Psychology of Lying: Why Do Children Tell Lies?

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Is telling lies a crime? 
What is the psychology of lying? 
Why do children lie? 

Restrictions and constantly rising demands laid on children make them feel that they can Never meet adult expectations; and so they lie.

Lying is a cognitive skill; a tool we all use to secure personal social status and to empower our social self-esteem.

Lying is the way of life:
We all often manipulate the truth to maintain social harmony. Like rest of the cognitive development, children learn to lie from us.

Being immature in the art, they do not know when and what to lie about. And when they do, they get easily caught; we express our distrust and make them feel guilty. 

Child psychology of lying

Small lies told by children often infuriate teachers, while parents wonder why my child tells lies even to me.

Children usually begin to tell lies during their middle childhood development, somewhere between 7 and 9 years of age as an important facet of psychosocial development. 

Children during this phase of childhood development have flighty imagination. They analyze their abstract thoughts and try to put them into practice in the real world. Therefore they fabricate stories and unfortunately get punished for it.

While parents and teachers get exasperated, children fail to understand the reason for it: “From Mickey Mouse to Superman’s achievements are acknowledged; Harry Potter stories win universal admiration, but why mine is a cause of so much distress“, they wonder.

Hesitation in children's speech is often perceived as hiding the truth:
Children are unable to express their thoughts in words effectively; partly because of immature language development along with natural ambivalence during teenage development, and partly because of the fear. 

Fear instigates telling lies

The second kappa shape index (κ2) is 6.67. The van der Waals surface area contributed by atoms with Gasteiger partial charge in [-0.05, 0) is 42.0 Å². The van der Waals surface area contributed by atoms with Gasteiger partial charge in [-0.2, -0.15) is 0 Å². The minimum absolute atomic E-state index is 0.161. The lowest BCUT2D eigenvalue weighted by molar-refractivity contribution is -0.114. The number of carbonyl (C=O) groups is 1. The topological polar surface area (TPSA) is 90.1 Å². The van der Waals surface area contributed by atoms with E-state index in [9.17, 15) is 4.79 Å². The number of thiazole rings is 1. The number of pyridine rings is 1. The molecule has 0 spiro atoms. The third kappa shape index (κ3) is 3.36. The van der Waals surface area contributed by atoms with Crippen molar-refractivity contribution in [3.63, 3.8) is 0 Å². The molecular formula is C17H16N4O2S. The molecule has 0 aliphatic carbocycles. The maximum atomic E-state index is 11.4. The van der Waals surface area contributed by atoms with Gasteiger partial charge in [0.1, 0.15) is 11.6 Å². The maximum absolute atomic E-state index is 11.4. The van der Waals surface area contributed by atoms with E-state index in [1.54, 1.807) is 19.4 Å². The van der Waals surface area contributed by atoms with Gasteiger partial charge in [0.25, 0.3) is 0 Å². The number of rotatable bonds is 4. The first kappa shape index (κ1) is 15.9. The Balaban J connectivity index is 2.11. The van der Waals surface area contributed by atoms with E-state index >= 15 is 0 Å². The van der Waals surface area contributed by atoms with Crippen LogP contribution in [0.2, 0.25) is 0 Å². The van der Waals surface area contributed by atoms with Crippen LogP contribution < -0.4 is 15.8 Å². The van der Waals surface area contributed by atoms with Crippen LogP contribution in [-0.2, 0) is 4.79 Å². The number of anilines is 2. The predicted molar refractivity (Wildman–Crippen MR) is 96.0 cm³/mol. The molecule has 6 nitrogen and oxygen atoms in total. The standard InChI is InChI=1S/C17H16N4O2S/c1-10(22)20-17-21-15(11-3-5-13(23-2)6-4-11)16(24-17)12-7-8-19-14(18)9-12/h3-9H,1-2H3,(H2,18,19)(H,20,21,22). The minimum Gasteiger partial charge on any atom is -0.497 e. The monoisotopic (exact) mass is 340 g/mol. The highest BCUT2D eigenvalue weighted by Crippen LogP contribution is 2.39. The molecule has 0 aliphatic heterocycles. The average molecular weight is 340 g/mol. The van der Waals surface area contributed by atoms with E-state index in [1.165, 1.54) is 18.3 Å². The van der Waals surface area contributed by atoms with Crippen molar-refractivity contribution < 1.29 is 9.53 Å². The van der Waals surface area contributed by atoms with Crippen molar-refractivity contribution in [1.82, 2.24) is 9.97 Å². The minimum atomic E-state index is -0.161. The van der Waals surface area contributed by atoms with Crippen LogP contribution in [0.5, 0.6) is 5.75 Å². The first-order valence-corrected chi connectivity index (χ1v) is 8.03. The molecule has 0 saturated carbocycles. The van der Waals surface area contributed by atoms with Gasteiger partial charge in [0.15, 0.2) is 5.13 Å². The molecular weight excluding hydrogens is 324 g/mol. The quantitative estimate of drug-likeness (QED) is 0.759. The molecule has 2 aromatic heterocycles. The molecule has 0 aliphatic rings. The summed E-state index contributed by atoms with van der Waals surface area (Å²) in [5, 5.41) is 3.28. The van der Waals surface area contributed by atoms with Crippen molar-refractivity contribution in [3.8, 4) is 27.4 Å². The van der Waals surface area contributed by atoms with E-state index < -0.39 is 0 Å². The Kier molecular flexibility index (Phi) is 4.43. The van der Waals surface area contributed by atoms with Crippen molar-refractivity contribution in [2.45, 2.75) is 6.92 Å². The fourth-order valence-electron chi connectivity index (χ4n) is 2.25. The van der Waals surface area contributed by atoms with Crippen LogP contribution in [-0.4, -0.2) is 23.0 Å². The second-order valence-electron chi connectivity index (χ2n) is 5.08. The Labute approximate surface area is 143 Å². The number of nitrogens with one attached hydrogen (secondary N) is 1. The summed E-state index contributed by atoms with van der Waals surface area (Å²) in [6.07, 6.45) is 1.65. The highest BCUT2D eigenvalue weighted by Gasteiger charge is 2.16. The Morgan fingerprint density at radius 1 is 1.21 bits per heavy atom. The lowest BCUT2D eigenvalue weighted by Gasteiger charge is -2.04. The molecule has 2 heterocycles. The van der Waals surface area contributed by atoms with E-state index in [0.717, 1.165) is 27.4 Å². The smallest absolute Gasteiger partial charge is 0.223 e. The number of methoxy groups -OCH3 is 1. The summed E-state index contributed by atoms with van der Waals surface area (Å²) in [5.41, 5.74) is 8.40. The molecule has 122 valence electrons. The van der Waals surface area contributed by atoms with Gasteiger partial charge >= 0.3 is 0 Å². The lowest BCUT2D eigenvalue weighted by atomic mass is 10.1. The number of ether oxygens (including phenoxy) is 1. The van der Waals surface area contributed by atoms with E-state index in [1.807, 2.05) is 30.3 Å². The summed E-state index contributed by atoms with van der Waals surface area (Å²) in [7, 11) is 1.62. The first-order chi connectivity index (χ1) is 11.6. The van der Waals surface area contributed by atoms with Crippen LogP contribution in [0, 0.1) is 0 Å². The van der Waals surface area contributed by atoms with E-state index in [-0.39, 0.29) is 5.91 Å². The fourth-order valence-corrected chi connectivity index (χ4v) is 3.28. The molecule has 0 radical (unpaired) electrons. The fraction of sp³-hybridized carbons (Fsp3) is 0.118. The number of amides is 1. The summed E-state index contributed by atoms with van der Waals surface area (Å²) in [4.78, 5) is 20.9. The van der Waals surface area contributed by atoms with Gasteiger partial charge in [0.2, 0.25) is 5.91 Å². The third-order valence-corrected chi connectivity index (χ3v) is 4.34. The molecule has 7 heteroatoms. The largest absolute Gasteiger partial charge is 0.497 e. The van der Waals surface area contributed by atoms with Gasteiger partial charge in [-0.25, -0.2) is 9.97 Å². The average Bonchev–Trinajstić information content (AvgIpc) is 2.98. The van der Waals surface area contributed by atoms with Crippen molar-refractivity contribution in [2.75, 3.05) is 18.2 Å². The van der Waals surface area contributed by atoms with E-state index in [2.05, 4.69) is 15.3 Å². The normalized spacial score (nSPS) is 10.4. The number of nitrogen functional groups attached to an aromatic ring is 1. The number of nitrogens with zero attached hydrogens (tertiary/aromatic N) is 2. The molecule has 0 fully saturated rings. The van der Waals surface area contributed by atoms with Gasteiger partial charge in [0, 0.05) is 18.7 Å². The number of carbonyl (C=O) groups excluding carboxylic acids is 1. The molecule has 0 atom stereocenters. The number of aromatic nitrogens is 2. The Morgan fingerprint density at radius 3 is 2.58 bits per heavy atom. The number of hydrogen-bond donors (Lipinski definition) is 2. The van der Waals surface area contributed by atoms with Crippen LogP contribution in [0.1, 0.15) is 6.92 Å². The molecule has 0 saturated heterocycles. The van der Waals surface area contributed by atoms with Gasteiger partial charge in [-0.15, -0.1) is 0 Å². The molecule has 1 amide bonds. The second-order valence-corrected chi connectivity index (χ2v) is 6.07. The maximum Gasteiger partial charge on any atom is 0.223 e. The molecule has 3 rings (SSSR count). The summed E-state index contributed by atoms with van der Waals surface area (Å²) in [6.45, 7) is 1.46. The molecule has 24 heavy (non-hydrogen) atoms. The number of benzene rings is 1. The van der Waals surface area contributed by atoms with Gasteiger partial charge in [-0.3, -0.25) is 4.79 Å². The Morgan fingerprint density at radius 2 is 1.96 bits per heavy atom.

Lying is children's tool to preserve their self esteem among those who matter to them. And, parents and teachers do matter to them.

Children fear annoying parents and teachers, both out of love for them and the consequences that follow; punishment and withdrawal of favors. But we scare and punish them for tiny faults. The fear generated instigates lies and ignor'able childhood prank gets compounded by lies told. 

Rules - regulations enforced cause hindrance in children's desired activities:
Creativity instinct along with the natural desire to explore the environment at this stage of proficiency in developmental milestones and brain development prompts them to venture into the forbidden domains. They break the rules and use their abstract thoughts to fabricate an acceptable story. 

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Children who tell lies are usually well accomplished

Most children who tell lies are well aware that they have disregarded what was expected out of them, and they do not see it as a mistake done.

They are intelligent and capable, and know that they are so. But they feel that the adults in their environment do not recognize their capabilities. When discovered lying and punished for it, their conception is perpetuated. 

Psychology of lying demands delicate dealings with children

Psychology of lying trips towards behavior disorders under punitive parenting:
Strict discipline and hostile confrontations at home, at school, or both trips children into habitual and/or compulsive lying. A tinge of defiance sets in. They interpret punishment as for being found out rather for telling lies. They sharpen their intelligence and creativity to be better at it next time. 

They begin defying authority of all kinds: 
And with it come various forms of unacceptable social behavior;  moodiness, impulsiveness, fading school attendance and declining scholastic achievements.

These children can even present with violent temper tantrums and aggressive behavior disorder. 

To prove their defiance towards authority, some of them even land up into unlawful activities thereby endangering their and others lives, such as rash driving, stealing, cheating and so on: Psychology of lying is very intricate!

Children who tell lies need to be dealt with great tact and wisdom: Parents need to guard children against the consequences of lying is fully justified, but children perceive it as authority used.  

So, should children who tell lies be punished?

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